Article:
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Time to Honor Pledge on Rural Healthcare

If the government's pledges are honored to the letter, China's underfunded rural healthcare system is set to witness a major financial boost this year.

At a national health conference, which ended Tuesday in Beijing, the Ministry of Health singled out rural healthcare as one of its five major tasks of 2005.

The decision could not have come at a better time.

The public health system has been under increasing scrutiny in recent years, especially after the SARS outbreak of 2003, which exposed serious weaknesses of our existing healthcare system.

And if the situation in the cities is bad, that of rural areas is desperate. The old rural health cooperative system, which existed when China was still a planned economy, gradually crumbled as China's economy shifted towards a market-based one.

And a replacement one has yet to be brought in to fill the vacuum which has reduced medical services in the countryside to a minimum.

Currently, rural areas have just 20 percent of the country's medical resources and yet 70 percent of the country's population.

And, according to Gao Qiang, vice-minister of health, nearly 80 percent of rural people are not covered by any type of medical insurance. This means they have to pay all medical costs themselves.

The drastically rising fees of recent years have taken a heavy toll on the public, especially farmers whose income growth has stagnated in the last few years.

"Nearly 48.9 percent of Chinese people cannot afford to see doctors when they fall ill and 29.6 percent are not hospitalized when they should be," said Gao, quoting survey results released last month by the Ministry of Health.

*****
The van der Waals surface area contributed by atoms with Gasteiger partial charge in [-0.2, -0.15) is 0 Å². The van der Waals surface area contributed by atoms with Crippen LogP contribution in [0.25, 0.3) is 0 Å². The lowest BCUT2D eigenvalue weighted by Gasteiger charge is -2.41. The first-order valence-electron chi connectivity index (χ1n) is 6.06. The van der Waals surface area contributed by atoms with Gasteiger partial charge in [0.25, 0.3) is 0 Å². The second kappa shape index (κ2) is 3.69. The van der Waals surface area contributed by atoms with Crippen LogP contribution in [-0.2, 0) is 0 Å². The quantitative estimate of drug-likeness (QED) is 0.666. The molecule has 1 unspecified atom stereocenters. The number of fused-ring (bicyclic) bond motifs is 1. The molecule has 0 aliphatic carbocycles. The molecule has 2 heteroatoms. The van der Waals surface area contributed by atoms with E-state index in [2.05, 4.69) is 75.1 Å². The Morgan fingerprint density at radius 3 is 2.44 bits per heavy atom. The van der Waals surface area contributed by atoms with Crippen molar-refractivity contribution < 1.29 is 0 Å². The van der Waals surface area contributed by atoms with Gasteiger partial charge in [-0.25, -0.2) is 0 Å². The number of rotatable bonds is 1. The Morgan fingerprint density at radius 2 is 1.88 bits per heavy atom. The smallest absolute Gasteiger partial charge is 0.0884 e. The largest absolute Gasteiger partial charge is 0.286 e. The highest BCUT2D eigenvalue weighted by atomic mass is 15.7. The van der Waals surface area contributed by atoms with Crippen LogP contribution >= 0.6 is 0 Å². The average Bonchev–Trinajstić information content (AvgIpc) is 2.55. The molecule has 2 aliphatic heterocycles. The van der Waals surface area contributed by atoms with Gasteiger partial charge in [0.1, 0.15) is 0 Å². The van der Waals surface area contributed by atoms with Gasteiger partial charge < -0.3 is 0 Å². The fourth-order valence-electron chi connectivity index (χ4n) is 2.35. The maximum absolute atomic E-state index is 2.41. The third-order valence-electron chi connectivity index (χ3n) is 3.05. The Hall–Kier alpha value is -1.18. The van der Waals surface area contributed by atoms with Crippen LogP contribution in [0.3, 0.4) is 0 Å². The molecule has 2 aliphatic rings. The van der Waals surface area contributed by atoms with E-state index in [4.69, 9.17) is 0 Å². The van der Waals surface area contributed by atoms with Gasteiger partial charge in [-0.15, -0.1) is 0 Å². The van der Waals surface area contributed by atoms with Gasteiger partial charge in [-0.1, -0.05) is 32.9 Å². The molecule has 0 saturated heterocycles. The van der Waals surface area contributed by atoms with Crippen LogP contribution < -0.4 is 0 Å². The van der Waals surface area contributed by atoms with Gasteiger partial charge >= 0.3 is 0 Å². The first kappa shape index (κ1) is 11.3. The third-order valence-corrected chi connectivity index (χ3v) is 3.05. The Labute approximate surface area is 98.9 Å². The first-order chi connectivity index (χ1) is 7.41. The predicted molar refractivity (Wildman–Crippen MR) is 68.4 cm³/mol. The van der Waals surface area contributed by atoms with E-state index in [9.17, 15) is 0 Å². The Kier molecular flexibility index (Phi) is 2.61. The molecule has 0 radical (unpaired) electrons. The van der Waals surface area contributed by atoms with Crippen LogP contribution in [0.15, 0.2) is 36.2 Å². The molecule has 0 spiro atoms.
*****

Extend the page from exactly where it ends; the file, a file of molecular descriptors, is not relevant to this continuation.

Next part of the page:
The problem is even more acute in the countryside. With the old healthcare cooperative system fading, farmers are having to seek costly medical services in towns and cities.

In recent years, cases of farmers being thrown into poverty by high medical fees have been widely reported, a situation that has deterred many from seeking medical help when they fall ill.

A new national rural health cooperative system is urgently needed to replace the decrepit or non-existent old one.

It is encouraging that the Ministry of Health has recognized the necessity.

While practical steps and policy support are critical to establish an effective rural healthcare system, expert support is also indispensable in the drive to that end.

Recognizing this, the government is to send a 10,000-strong urban medical team to county-level hospitals over the next three years to provide medical and training services.

The government is obliged to fairly provide public services such as medical care, to all people.

As such, it is high time for the government to do more to improve rural healthcare, which has been neglected for too long.

Pledges have been made and now is the time to see them realized by concrete action.

(China Daily January 13, 2005)

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